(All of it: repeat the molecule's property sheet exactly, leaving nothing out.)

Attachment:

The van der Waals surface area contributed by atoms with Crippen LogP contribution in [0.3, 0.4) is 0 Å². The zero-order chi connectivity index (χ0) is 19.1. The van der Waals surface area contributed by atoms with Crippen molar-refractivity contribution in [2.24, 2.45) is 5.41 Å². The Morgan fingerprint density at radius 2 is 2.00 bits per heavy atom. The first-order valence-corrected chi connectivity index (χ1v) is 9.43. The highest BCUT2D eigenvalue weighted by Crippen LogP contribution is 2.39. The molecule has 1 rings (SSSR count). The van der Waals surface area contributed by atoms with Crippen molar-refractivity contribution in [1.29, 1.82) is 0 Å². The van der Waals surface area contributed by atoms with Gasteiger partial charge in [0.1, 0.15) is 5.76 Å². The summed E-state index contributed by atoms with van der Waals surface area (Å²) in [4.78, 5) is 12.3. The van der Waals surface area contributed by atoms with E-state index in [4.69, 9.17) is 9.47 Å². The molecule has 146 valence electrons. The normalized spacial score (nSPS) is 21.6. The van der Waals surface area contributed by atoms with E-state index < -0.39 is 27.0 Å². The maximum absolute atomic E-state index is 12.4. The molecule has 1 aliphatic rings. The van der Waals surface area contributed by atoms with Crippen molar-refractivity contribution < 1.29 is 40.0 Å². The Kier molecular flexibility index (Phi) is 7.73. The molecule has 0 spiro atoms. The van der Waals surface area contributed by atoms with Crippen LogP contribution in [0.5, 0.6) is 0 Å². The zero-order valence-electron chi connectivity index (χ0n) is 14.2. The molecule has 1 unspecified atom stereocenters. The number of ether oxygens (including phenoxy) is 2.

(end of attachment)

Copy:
The van der Waals surface area contributed by atoms with Crippen LogP contribution in [0.3, 0.4) is 0 Å². The zero-order chi connectivity index (χ0) is 19.1. The van der Waals surface area contributed by atoms with Crippen molar-refractivity contribution in [2.24, 2.45) is 5.41 Å². The Morgan fingerprint density at radius 2 is 2.00 bits per heavy atom. The first-order valence-corrected chi connectivity index (χ1v) is 9.43. The highest BCUT2D eigenvalue weighted by Crippen LogP contribution is 2.39. The molecule has 1 rings (SSSR count). The van der Waals surface area contributed by atoms with Crippen molar-refractivity contribution in [1.29, 1.82) is 0 Å². The van der Waals surface area contributed by atoms with Gasteiger partial charge in [0.1, 0.15) is 5.76 Å². The summed E-state index contributed by atoms with van der Waals surface area (Å²) in [4.78, 5) is 12.3. The van der Waals surface area contributed by atoms with E-state index in [4.69, 9.17) is 9.47 Å². The molecule has 146 valence electrons. The normalized spacial score (nSPS) is 21.6. The van der Waals surface area contributed by atoms with E-state index < -0.39 is 27.0 Å². The maximum absolute atomic E-state index is 12.4. The molecule has 1 aliphatic rings. The van der Waals surface area contributed by atoms with Crippen molar-refractivity contribution < 1.29 is 40.0 Å². The Kier molecular flexibility index (Phi) is 7.73. The molecule has 0 spiro atoms. The van der Waals surface area contributed by atoms with Crippen LogP contribution in [0.5, 0.6) is 0 Å². The zero-order valence-electron chi connectivity index (χ0n) is 14.2. The molecule has 1 unspecified atom stereocenters. The number of ether oxygens (including phenoxy) is 2.